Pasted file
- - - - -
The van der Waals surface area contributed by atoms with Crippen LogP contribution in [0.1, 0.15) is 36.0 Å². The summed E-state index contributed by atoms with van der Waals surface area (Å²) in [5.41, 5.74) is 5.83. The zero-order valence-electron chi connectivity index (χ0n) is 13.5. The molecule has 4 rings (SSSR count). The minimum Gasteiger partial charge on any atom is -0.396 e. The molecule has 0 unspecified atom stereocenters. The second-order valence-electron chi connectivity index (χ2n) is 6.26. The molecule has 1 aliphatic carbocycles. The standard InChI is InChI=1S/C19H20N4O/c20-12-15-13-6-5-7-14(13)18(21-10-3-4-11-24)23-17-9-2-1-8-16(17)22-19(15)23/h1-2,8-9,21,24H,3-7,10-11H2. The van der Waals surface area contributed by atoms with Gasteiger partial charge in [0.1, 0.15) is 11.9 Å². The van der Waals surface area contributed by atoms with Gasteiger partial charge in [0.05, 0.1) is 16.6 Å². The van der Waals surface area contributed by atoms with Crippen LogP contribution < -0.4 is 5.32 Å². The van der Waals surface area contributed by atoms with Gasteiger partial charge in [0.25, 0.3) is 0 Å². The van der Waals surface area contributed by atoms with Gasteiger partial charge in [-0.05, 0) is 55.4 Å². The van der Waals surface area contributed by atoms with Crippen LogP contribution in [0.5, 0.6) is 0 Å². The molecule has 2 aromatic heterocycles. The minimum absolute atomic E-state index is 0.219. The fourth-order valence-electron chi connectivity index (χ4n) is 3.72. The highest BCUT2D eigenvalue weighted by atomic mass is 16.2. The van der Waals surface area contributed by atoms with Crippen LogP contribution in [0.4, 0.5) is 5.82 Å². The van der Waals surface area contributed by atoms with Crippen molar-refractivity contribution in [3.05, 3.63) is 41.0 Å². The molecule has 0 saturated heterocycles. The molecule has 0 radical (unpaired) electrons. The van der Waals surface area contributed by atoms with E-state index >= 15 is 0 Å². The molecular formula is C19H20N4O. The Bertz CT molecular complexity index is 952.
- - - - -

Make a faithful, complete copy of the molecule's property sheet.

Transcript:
The van der Waals surface area contributed by atoms with Crippen LogP contribution in [0.1, 0.15) is 36.0 Å². The summed E-state index contributed by atoms with van der Waals surface area (Å²) in [5.41, 5.74) is 5.83. The zero-order valence-electron chi connectivity index (χ0n) is 13.5. The molecule has 4 rings (SSSR count). The minimum Gasteiger partial charge on any atom is -0.396 e. The molecule has 0 unspecified atom stereocenters. The second-order valence-electron chi connectivity index (χ2n) is 6.26. The molecule has 1 aliphatic carbocycles. The standard InChI is InChI=1S/C19H20N4O/c20-12-15-13-6-5-7-14(13)18(21-10-3-4-11-24)23-17-9-2-1-8-16(17)22-19(15)23/h1-2,8-9,21,24H,3-7,10-11H2. The van der Waals surface area contributed by atoms with Gasteiger partial charge in [0.1, 0.15) is 11.9 Å². The van der Waals surface area contributed by atoms with Gasteiger partial charge in [0.05, 0.1) is 16.6 Å². The van der Waals surface area contributed by atoms with Crippen LogP contribution < -0.4 is 5.32 Å². The van der Waals surface area contributed by atoms with Gasteiger partial charge in [0.25, 0.3) is 0 Å². The van der Waals surface area contributed by atoms with Gasteiger partial charge in [-0.05, 0) is 55.4 Å². The van der Waals surface area contributed by atoms with Crippen LogP contribution in [0.5, 0.6) is 0 Å². The molecule has 2 aromatic heterocycles. The minimum absolute atomic E-state index is 0.219. The fourth-order valence-electron chi connectivity index (χ4n) is 3.72. The highest BCUT2D eigenvalue weighted by atomic mass is 16.2. The van der Waals surface area contributed by atoms with Crippen LogP contribution in [0.4, 0.5) is 5.82 Å². The van der Waals surface area contributed by atoms with Crippen molar-refractivity contribution in [3.05, 3.63) is 41.0 Å². The molecule has 0 saturated heterocycles. The molecule has 0 radical (unpaired) electrons. The van der Waals surface area contributed by atoms with E-state index >= 15 is 0 Å². The molecular formula is C19H20N4O. The Bertz CT molecular complexity index is 952.